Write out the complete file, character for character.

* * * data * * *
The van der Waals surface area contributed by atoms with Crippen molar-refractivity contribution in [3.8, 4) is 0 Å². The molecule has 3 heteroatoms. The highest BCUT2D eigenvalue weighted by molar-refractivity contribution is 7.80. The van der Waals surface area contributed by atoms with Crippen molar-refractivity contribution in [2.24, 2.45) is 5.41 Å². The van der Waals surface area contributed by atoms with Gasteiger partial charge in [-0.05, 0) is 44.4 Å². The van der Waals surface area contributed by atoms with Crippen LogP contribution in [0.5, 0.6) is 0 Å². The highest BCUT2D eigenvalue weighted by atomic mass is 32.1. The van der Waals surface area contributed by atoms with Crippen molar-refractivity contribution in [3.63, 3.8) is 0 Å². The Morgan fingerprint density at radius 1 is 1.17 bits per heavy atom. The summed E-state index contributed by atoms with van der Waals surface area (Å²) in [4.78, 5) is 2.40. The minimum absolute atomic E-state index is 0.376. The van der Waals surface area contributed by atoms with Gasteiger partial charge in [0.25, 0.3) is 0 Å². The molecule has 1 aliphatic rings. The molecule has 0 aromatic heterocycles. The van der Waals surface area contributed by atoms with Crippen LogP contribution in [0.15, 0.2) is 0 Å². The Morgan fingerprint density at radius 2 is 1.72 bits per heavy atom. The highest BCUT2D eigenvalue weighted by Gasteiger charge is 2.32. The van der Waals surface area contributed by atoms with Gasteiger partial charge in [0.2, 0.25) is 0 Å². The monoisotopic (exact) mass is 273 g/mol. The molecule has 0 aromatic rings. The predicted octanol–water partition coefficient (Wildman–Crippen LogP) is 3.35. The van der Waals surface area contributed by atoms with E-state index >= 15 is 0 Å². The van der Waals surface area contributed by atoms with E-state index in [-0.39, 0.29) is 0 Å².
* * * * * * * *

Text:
The van der Waals surface area contributed by atoms with Crippen molar-refractivity contribution in [3.8, 4) is 0 Å². The molecule has 3 heteroatoms. The highest BCUT2D eigenvalue weighted by molar-refractivity contribution is 7.80. The van der Waals surface area contributed by atoms with Crippen molar-refractivity contribution in [2.24, 2.45) is 5.41 Å². The van der Waals surface area contributed by atoms with Gasteiger partial charge in [-0.05, 0) is 44.4 Å². The van der Waals surface area contributed by atoms with Crippen LogP contribution in [0.5, 0.6) is 0 Å². The highest BCUT2D eigenvalue weighted by atomic mass is 32.1. The van der Waals surface area contributed by atoms with Crippen molar-refractivity contribution in [3.63, 3.8) is 0 Å². The Morgan fingerprint density at radius 1 is 1.17 bits per heavy atom. The summed E-state index contributed by atoms with van der Waals surface area (Å²) in [4.78, 5) is 2.40. The minimum absolute atomic E-state index is 0.376. The van der Waals surface area contributed by atoms with Gasteiger partial charge in [0.25, 0.3) is 0 Å². The molecule has 1 aliphatic rings. The molecule has 0 aromatic heterocycles. The van der Waals surface area contributed by atoms with Crippen LogP contribution in [0.15, 0.2) is 0 Å². The Morgan fingerprint density at radius 2 is 1.72 bits per heavy atom. The highest BCUT2D eigenvalue weighted by Gasteiger charge is 2.32. The van der Waals surface area contributed by atoms with Gasteiger partial charge in [0.2, 0.25) is 0 Å². The monoisotopic (exact) mass is 273 g/mol. The molecule has 0 aromatic rings. The predicted octanol–water partition coefficient (Wildman–Crippen LogP) is 3.35. The van der Waals surface area contributed by atoms with E-state index >= 15 is 0 Å². The van der Waals surface area contributed by atoms with E-state index in [-0.39, 0.29) is 0 Å².